Sunday, October 11, 2009

High-volume spay and neuter is our area's biggest need

Miles to go

It is not news to anyone that our community has a long way to go before we reach the kind of high-volume spay and neuter that will start to make a real dent in our companion-animal overpopulation numbers. I have been working the past few months on the ACTion Programs for Animals pet food bank, and it is obvious that we in animal welfare are not reaching the common masses with a message that is getting through to them about the urgency of our situation and how their individual actions (or inactions) are part of a cumulative problem that leads to the death of nearly 800-1,000 animals in our shelter each month.

Most people do not spay/neuter their pets due to the cost prohibitiveness of the surgery as well as a handful of other reasons, such as myths that have been passed onto them for generations or because they do not make the connection from their animals having litters to those thousands dying every year at our shelter. They say they find the puppies or kittens "good homes", but they don't think about what happens when those homes also do not fix their pets. It's a generational and cumulative issue that is not easy to change or tackle overnight. There are also many backyard breeders in our community as well, and we need to think of creative yet sound approaches to this problem, too.

Many animal-welfare activists call for mandatory spay/neuter (MSN) as the supposed easy answer. However, myself and other progressive animal-welfare activists strongly oppose MSN. The reasons are many. If you do your research and read the details about areas where MSN has been attempted, you see that laws and enforcement are not a simple answer either. These laws often have detrimental affects in a community, too, and not ones that animal people anticipate. If you pass and strictly enforce via Animal Control the MSN laws without having the services and support to back it up or without sanely getting people to comply with the laws, all you will end up with is more and more dead animals each year at your shelter and the same problems. People who don't obey laws will continue not doing so. If only it were that easy!

The point is to reach people in ways that start affecting future generations and start breaking down the myths and getting people in different demographics to see the connections between their actions and the issues we face. The best medicine is to engage with leaders in communities to carry the message for you. We need strong outreach and PR to do this. If you inundate the community with a smart PR effort, and then you back this up with plenty of avenues and choices for them to fix their animals, that's the only recipe that has ever worked. In areas where this is tried vs. MSN, the outcomes have been extraordinary. In this sense, it is incumbent for all in animal welfare to do their homework and learn from the mistakes and successes of others before pushing for changes in our community.

The kind of outreach we are doing with efforts like the pet food bank and pet help lines is important, but it is not going to make a huge difference overnight. We need to seriously pump up the volume of spay/neuter in our community, but to do that, we need to first work toward more services and facilities that can meet our area's demand.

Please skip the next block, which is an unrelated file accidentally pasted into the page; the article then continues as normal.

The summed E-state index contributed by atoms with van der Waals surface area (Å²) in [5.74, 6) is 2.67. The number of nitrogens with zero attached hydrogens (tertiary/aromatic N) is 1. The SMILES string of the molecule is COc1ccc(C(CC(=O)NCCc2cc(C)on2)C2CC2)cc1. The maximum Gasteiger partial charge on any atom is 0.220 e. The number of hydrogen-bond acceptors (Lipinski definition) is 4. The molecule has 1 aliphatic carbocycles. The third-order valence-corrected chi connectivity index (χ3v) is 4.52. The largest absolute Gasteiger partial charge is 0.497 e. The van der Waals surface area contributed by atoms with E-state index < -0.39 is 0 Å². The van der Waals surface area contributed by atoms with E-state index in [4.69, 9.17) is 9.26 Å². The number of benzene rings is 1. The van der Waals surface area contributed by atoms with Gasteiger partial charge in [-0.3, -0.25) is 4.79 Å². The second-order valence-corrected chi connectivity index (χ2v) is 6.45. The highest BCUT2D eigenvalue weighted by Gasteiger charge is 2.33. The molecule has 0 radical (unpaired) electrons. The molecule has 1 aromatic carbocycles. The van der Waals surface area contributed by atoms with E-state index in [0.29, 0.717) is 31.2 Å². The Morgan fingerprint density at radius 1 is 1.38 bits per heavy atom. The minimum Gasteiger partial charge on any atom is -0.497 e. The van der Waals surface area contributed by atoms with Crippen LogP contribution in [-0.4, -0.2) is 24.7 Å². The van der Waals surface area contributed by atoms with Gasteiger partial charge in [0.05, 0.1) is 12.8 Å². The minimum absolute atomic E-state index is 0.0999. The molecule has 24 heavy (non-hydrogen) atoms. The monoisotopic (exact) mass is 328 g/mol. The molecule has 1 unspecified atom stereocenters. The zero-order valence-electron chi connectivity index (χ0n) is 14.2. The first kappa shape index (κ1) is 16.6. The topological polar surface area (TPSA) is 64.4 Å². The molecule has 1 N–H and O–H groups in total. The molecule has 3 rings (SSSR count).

The following is a link to a very important article out of the July/August 2009 Animal Sheltering magazine. Comparing our situation to that of the Gulf Coast region is not that far of a stretch, and their approach and successes in the last few years since Katrina speaks to the level of need in the Borderland as well-- for both El Paso County and Dona Ana County. Until our community starts tackling this issue with this level of effort, we will continue to see our landfills piled high with bodies of unwanted animals. That's the bottom line.

Read the full article here:

SAVING LIVES in the Gulf Coast: Groundbreaking spay/neuter initiative spells hope for homeless animals nationwide

The Shelter Pet Project has launched

At the end of September, the joint campaign effort by The Ad Council, Maddie's Fund, and the HSUS was launched. It features national ads and PSAs that encourage anyone looking for a new pet to adopt them from animal shelters and rescue groups vs. alternatives.

Though we still put down about 4 million pets a year nationally at shelters, studies led by Maddie's Fund show that more people each year are looking to add a new pet into their families than those that get put down. Many are what they call "swing voters"; they are not sure where they might get their next pet from, so Maddie's and their partners are trying to dispel some of the myths and fears that scare people away from shelters, such as assuming all animals that end up at shelters are damaged goods or have irreversible problems.

Some of the other things that run potential adopters off at shelters are the very shelters themselves, with too many not providing adequate customer service or adoption counseling. This campaign will also put pressure on all shelters to do a better job in these regards. As a result, Maddie's has also launched reward grants to shelters who have turned things around in their customer services. Anyone interested in learning more about this program can read about it at

When you are watching TV in the upcoming months, look for the humorous ads from The Shelter Pet Project. This is the first time The Ad Council has taken on an animal-welfare cause, so these ads should lead to more people going to look for their future pets at shelters instead of buying from pet stores or backyard breeders.

To find out more about the project, see the ads, and learn how you can help the No Kill movement, check out the website at